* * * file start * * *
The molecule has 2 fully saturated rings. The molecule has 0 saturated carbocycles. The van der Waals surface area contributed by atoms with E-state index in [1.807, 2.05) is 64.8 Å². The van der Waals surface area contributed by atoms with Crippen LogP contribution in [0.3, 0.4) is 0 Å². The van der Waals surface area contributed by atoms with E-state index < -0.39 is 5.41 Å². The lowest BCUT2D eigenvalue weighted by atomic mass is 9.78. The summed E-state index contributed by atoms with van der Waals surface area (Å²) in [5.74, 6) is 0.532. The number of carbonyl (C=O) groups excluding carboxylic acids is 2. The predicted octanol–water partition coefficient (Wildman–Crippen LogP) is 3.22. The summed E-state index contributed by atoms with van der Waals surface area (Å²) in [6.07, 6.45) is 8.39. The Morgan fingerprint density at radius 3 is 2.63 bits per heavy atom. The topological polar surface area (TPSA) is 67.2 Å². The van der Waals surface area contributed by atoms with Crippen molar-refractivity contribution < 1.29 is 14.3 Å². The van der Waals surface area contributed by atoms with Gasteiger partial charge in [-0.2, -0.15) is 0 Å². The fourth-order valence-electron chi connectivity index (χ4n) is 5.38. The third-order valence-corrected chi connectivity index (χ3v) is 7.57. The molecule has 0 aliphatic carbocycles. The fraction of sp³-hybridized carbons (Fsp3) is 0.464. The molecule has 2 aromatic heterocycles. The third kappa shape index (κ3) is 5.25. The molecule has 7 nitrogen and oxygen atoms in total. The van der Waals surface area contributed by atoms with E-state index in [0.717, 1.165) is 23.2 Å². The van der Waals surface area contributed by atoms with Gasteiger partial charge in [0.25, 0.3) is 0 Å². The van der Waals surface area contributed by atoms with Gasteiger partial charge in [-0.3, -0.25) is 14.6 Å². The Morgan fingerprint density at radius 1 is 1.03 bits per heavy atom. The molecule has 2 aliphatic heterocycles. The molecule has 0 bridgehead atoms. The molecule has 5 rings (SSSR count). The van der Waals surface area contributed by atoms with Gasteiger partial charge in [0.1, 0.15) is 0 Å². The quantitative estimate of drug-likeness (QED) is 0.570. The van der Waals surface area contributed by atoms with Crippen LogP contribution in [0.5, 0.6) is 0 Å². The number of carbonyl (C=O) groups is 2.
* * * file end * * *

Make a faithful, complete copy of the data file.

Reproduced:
The molecule has 2 fully saturated rings. The molecule has 0 saturated carbocycles. The van der Waals surface area contributed by atoms with E-state index in [1.807, 2.05) is 64.8 Å². The van der Waals surface area contributed by atoms with Crippen LogP contribution in [0.3, 0.4) is 0 Å². The van der Waals surface area contributed by atoms with E-state index < -0.39 is 5.41 Å². The lowest BCUT2D eigenvalue weighted by atomic mass is 9.78. The summed E-state index contributed by atoms with van der Waals surface area (Å²) in [5.74, 6) is 0.532. The number of carbonyl (C=O) groups excluding carboxylic acids is 2. The predicted octanol–water partition coefficient (Wildman–Crippen LogP) is 3.22. The summed E-state index contributed by atoms with van der Waals surface area (Å²) in [6.07, 6.45) is 8.39. The Morgan fingerprint density at radius 3 is 2.63 bits per heavy atom. The topological polar surface area (TPSA) is 67.2 Å². The van der Waals surface area contributed by atoms with Crippen molar-refractivity contribution < 1.29 is 14.3 Å². The van der Waals surface area contributed by atoms with Gasteiger partial charge in [-0.2, -0.15) is 0 Å². The fourth-order valence-electron chi connectivity index (χ4n) is 5.38. The third-order valence-corrected chi connectivity index (χ3v) is 7.57. The molecule has 0 aliphatic carbocycles. The fraction of sp³-hybridized carbons (Fsp3) is 0.464. The molecule has 2 aromatic heterocycles. The third kappa shape index (κ3) is 5.25. The molecule has 7 nitrogen and oxygen atoms in total. The van der Waals surface area contributed by atoms with E-state index in [0.717, 1.165) is 23.2 Å². The van der Waals surface area contributed by atoms with Gasteiger partial charge in [0.25, 0.3) is 0 Å². The van der Waals surface area contributed by atoms with Gasteiger partial charge in [-0.3, -0.25) is 14.6 Å². The Morgan fingerprint density at radius 1 is 1.03 bits per heavy atom. The molecule has 2 aliphatic heterocycles. The molecule has 0 bridgehead atoms. The molecule has 5 rings (SSSR count). The van der Waals surface area contributed by atoms with Gasteiger partial charge in [0.1, 0.15) is 0 Å². The quantitative estimate of drug-likeness (QED) is 0.570. The van der Waals surface area contributed by atoms with Crippen LogP contribution in [0.5, 0.6) is 0 Å². The number of carbonyl (C=O) groups is 2.